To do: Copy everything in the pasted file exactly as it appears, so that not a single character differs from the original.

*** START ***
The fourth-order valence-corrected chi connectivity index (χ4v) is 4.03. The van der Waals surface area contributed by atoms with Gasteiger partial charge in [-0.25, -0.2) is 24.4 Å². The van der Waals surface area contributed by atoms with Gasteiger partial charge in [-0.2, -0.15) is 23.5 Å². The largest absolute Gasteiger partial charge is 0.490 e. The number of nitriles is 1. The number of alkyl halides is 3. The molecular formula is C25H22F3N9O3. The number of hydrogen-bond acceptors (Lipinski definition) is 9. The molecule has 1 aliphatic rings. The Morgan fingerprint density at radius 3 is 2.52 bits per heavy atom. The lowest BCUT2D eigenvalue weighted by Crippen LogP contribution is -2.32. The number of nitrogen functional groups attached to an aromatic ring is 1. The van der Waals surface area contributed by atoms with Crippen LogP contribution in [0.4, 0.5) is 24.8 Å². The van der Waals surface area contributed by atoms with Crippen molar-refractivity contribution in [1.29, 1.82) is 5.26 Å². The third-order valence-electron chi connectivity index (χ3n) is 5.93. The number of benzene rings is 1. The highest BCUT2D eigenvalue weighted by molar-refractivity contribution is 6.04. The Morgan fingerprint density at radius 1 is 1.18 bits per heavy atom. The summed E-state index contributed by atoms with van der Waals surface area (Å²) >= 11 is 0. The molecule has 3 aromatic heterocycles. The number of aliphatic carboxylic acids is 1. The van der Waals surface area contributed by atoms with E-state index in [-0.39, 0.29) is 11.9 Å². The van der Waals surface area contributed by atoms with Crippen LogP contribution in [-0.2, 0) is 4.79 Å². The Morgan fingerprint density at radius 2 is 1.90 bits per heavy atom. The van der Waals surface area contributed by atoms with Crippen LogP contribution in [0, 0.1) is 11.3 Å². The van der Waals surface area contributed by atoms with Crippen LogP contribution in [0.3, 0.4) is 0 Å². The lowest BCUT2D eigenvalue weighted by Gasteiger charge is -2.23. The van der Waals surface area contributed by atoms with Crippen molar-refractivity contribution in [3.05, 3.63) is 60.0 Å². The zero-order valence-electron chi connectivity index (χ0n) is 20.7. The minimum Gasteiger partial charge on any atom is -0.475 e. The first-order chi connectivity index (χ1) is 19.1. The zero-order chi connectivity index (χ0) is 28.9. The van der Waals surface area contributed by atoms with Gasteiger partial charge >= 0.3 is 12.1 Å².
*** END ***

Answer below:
The fourth-order valence-corrected chi connectivity index (χ4v) is 4.03. The van der Waals surface area contributed by atoms with Gasteiger partial charge in [-0.25, -0.2) is 24.4 Å². The van der Waals surface area contributed by atoms with Gasteiger partial charge in [-0.2, -0.15) is 23.5 Å². The largest absolute Gasteiger partial charge is 0.490 e. The number of nitriles is 1. The number of alkyl halides is 3. The molecular formula is C25H22F3N9O3. The number of hydrogen-bond acceptors (Lipinski definition) is 9. The molecule has 1 aliphatic rings. The Morgan fingerprint density at radius 3 is 2.52 bits per heavy atom. The lowest BCUT2D eigenvalue weighted by Crippen LogP contribution is -2.32. The number of nitrogen functional groups attached to an aromatic ring is 1. The van der Waals surface area contributed by atoms with Crippen LogP contribution in [0.4, 0.5) is 24.8 Å². The van der Waals surface area contributed by atoms with Crippen molar-refractivity contribution in [1.29, 1.82) is 5.26 Å². The third-order valence-electron chi connectivity index (χ3n) is 5.93. The number of benzene rings is 1. The highest BCUT2D eigenvalue weighted by molar-refractivity contribution is 6.04. The Morgan fingerprint density at radius 1 is 1.18 bits per heavy atom. The summed E-state index contributed by atoms with van der Waals surface area (Å²) >= 11 is 0. The molecule has 3 aromatic heterocycles. The number of aliphatic carboxylic acids is 1. The van der Waals surface area contributed by atoms with E-state index in [-0.39, 0.29) is 11.9 Å². The van der Waals surface area contributed by atoms with Crippen LogP contribution in [-0.2, 0) is 4.79 Å². The Morgan fingerprint density at radius 2 is 1.90 bits per heavy atom. The van der Waals surface area contributed by atoms with Crippen LogP contribution in [0, 0.1) is 11.3 Å². The van der Waals surface area contributed by atoms with Crippen LogP contribution in [0.3, 0.4) is 0 Å². The lowest BCUT2D eigenvalue weighted by Gasteiger charge is -2.23. The van der Waals surface area contributed by atoms with Crippen molar-refractivity contribution in [3.05, 3.63) is 60.0 Å². The zero-order valence-electron chi connectivity index (χ0n) is 20.7. The minimum Gasteiger partial charge on any atom is -0.475 e. The first-order chi connectivity index (χ1) is 19.1. The zero-order chi connectivity index (χ0) is 28.9. The van der Waals surface area contributed by atoms with Gasteiger partial charge >= 0.3 is 12.1 Å².